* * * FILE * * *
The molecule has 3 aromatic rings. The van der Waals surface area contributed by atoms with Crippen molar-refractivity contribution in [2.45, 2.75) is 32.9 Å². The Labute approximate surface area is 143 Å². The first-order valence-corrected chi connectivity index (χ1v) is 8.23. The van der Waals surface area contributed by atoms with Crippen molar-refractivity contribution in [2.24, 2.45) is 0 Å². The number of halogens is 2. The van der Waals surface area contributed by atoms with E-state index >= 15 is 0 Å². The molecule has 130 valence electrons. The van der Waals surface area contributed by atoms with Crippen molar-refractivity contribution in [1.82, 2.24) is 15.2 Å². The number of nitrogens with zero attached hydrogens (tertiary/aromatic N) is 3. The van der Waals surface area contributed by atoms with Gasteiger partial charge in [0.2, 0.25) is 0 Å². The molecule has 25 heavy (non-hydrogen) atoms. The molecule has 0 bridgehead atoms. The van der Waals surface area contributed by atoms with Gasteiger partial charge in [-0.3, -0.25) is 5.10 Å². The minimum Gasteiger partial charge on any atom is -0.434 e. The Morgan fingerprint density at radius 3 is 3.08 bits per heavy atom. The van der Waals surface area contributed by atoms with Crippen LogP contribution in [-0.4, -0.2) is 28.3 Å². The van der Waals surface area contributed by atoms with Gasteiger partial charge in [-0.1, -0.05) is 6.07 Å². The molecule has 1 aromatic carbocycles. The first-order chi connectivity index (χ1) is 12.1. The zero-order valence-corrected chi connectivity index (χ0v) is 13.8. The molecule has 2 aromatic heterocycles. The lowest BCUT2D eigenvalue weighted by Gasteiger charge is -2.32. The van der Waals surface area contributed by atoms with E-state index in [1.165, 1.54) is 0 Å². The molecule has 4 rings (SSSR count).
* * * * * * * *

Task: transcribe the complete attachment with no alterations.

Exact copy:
The molecule has 3 aromatic rings. The van der Waals surface area contributed by atoms with Crippen molar-refractivity contribution in [2.45, 2.75) is 32.9 Å². The Labute approximate surface area is 143 Å². The first-order valence-corrected chi connectivity index (χ1v) is 8.23. The van der Waals surface area contributed by atoms with Crippen molar-refractivity contribution in [2.24, 2.45) is 0 Å². The number of halogens is 2. The van der Waals surface area contributed by atoms with E-state index >= 15 is 0 Å². The molecule has 130 valence electrons. The van der Waals surface area contributed by atoms with Crippen molar-refractivity contribution in [1.82, 2.24) is 15.2 Å². The number of nitrogens with zero attached hydrogens (tertiary/aromatic N) is 3. The van der Waals surface area contributed by atoms with Gasteiger partial charge in [0.2, 0.25) is 0 Å². The molecule has 25 heavy (non-hydrogen) atoms. The molecule has 0 bridgehead atoms. The van der Waals surface area contributed by atoms with Gasteiger partial charge in [-0.3, -0.25) is 5.10 Å². The minimum Gasteiger partial charge on any atom is -0.434 e. The Morgan fingerprint density at radius 3 is 3.08 bits per heavy atom. The van der Waals surface area contributed by atoms with Crippen LogP contribution in [-0.4, -0.2) is 28.3 Å². The van der Waals surface area contributed by atoms with Gasteiger partial charge in [-0.1, -0.05) is 6.07 Å². The molecule has 1 aromatic carbocycles. The first-order chi connectivity index (χ1) is 12.1. The zero-order valence-corrected chi connectivity index (χ0v) is 13.8. The molecule has 2 aromatic heterocycles. The lowest BCUT2D eigenvalue weighted by Gasteiger charge is -2.32. The van der Waals surface area contributed by atoms with E-state index in [1.165, 1.54) is 0 Å². The molecule has 4 rings (SSSR count).